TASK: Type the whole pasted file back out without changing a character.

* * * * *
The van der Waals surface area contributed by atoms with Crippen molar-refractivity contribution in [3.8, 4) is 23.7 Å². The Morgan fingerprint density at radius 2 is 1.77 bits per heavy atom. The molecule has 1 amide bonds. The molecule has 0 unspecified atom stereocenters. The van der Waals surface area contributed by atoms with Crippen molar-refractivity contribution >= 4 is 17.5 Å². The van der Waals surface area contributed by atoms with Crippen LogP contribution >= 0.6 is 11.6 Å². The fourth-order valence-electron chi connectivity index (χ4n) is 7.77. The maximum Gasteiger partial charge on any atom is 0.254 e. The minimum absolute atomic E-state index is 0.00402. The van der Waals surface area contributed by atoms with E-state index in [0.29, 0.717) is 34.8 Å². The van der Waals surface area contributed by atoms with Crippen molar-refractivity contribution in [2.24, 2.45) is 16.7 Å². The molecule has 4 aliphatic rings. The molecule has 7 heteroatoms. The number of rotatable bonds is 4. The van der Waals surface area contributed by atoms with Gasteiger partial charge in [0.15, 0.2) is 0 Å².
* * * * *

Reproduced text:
The van der Waals surface area contributed by atoms with Crippen molar-refractivity contribution in [3.8, 4) is 23.7 Å². The Morgan fingerprint density at radius 2 is 1.77 bits per heavy atom. The molecule has 1 amide bonds. The molecule has 0 unspecified atom stereocenters. The van der Waals surface area contributed by atoms with Crippen molar-refractivity contribution >= 4 is 17.5 Å². The van der Waals surface area contributed by atoms with Crippen LogP contribution >= 0.6 is 11.6 Å². The fourth-order valence-electron chi connectivity index (χ4n) is 7.77. The maximum Gasteiger partial charge on any atom is 0.254 e. The minimum absolute atomic E-state index is 0.00402. The van der Waals surface area contributed by atoms with E-state index in [0.29, 0.717) is 34.8 Å². The van der Waals surface area contributed by atoms with Crippen molar-refractivity contribution in [2.24, 2.45) is 16.7 Å². The molecule has 4 aliphatic rings. The molecule has 7 heteroatoms. The number of rotatable bonds is 4. The van der Waals surface area contributed by atoms with Gasteiger partial charge in [0.15, 0.2) is 0 Å².